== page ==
The other half of that sacrificial blood that was caught up in those basins was taken outside and sprinkled on the people, covering over them and their sins with the atoning blood of sacrifice. In this way, the blood of the unblemished, perfect sacrifice fulfilled two purposes: A) it atoned for sin with God, and B) it covered over the people, letting them know that God was merciful and forgave them, not because of their works and deeds and honors, but because they were covered over in the blood of the all-atoning sacrifice that took their place and paid their wage for sin. Because of that all-atoning sacrificial blood, God was propitiated to them; that is, they had God’s grace and favor, which was theirs through faith alone in God’s promise alone. They believed God when He assured them of His mercy, grace, and favor, which He attached to this sacrificial blood. It’s all very “sacramental,” isn’t it? God’s command and Gospel promise of grace attached to something real and tangible. That’s the very definition of a sacrament.
But let us not just focus on the Day of Atonement. Every single day—twice a day, morning and evening— the Temple priests would slay an unblemished lamb and offer the whole thing—body and blood—up to God on the altar of sacrifice. In this way, the sacrifice never stopped. God set it up this way so that the Israelites, through faith, could always know and see that Almighty God had mercy on them and was propitiated to them. This daily sacrificial/sacramental offering served as a reminder of the all-atoning sacrifice that had been made on the Day of Atonement. Every single day—twice a day, morning and evening—atonement was made for their sin. God attached His promise of mercy and grace to that sacrificial lamb. That sacrificial lamb was on that altar in their place. Blood was shed for them; the lamb’s death a substitute for their own. Through faith they could be assured that God was reconciled and propitiated to them.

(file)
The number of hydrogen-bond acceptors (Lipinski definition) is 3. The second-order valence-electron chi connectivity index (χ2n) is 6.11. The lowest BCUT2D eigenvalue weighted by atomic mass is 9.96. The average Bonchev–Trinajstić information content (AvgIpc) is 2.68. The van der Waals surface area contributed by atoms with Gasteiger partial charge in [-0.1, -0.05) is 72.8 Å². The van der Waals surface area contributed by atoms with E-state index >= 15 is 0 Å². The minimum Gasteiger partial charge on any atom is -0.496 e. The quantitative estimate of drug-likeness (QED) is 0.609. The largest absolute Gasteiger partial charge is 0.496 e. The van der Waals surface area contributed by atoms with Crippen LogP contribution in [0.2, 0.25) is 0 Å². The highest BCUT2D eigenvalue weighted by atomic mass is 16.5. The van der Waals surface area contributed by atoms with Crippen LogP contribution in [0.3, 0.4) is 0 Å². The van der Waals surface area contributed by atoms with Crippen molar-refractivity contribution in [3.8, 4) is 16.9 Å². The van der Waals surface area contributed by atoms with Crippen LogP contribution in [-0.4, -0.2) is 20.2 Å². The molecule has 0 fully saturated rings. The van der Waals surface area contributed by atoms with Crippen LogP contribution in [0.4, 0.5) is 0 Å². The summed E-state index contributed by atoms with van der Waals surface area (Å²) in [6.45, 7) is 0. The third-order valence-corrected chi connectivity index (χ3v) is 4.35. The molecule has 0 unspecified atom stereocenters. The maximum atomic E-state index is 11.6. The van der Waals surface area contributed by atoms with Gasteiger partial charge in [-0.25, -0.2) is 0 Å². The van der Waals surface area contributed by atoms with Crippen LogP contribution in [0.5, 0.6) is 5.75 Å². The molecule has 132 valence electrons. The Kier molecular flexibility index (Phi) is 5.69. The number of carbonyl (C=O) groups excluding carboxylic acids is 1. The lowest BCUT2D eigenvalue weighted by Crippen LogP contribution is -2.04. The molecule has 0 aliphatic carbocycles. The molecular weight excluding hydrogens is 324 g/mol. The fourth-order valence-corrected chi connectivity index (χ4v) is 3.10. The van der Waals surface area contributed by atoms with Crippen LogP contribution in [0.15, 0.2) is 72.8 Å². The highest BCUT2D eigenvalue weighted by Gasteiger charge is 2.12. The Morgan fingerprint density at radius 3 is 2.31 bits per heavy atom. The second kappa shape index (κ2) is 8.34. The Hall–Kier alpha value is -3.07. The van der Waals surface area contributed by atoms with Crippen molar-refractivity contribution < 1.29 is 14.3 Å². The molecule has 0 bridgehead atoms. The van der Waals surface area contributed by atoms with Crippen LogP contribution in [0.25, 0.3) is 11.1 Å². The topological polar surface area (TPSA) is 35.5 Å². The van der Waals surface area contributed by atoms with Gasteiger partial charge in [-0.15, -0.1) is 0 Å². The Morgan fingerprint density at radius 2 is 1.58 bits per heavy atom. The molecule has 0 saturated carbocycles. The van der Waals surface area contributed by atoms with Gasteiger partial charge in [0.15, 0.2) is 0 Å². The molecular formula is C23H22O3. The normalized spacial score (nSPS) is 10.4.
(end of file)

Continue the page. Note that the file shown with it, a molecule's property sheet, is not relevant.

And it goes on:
Now, what most people don’t know in our day and age, and what Jesus’ disciples would most certainly know and understand, is the fact that when that proverbial Pharisee and tax collector went into the Temple to pray, that all-atoning, all-propitiating sacrifice was on the altar, in plain view for all to behold. Okay…so what does all this have to do with the tax collector and his plea for mercy? Remember: The original Greek does not say that he pleaded for “mercy.” It says that he asked God to be propitiated towards him; that is, be hilasterioned towards him. Using this sacrificial, mercy seat word, Jesus is making clear that the tax collector had faith in God’s promise of mercy, grace, and forgiveness.
You can almost picture him beating his chest with one hand, confessing his sinful reality to God, and pointing to the Holy of Holies with the other hand, holding God’s own Word and Promise up to Him, calling on God to remember and keep His Word to be gracious and merciful—to be propititated—towards him, not because of who he was or what he had done (like the Pharisee did), but because of who God was and what He had promised and what He had done. Let me ask you: What was the focus of this man’s faith and trust? Was he focused on his works, his wealth, or his social standing? No! His faith was focused on the all-atoning sacrifice of the lamb that was on the altar and the sacramental promise God attached to that sacrifice as he was praying.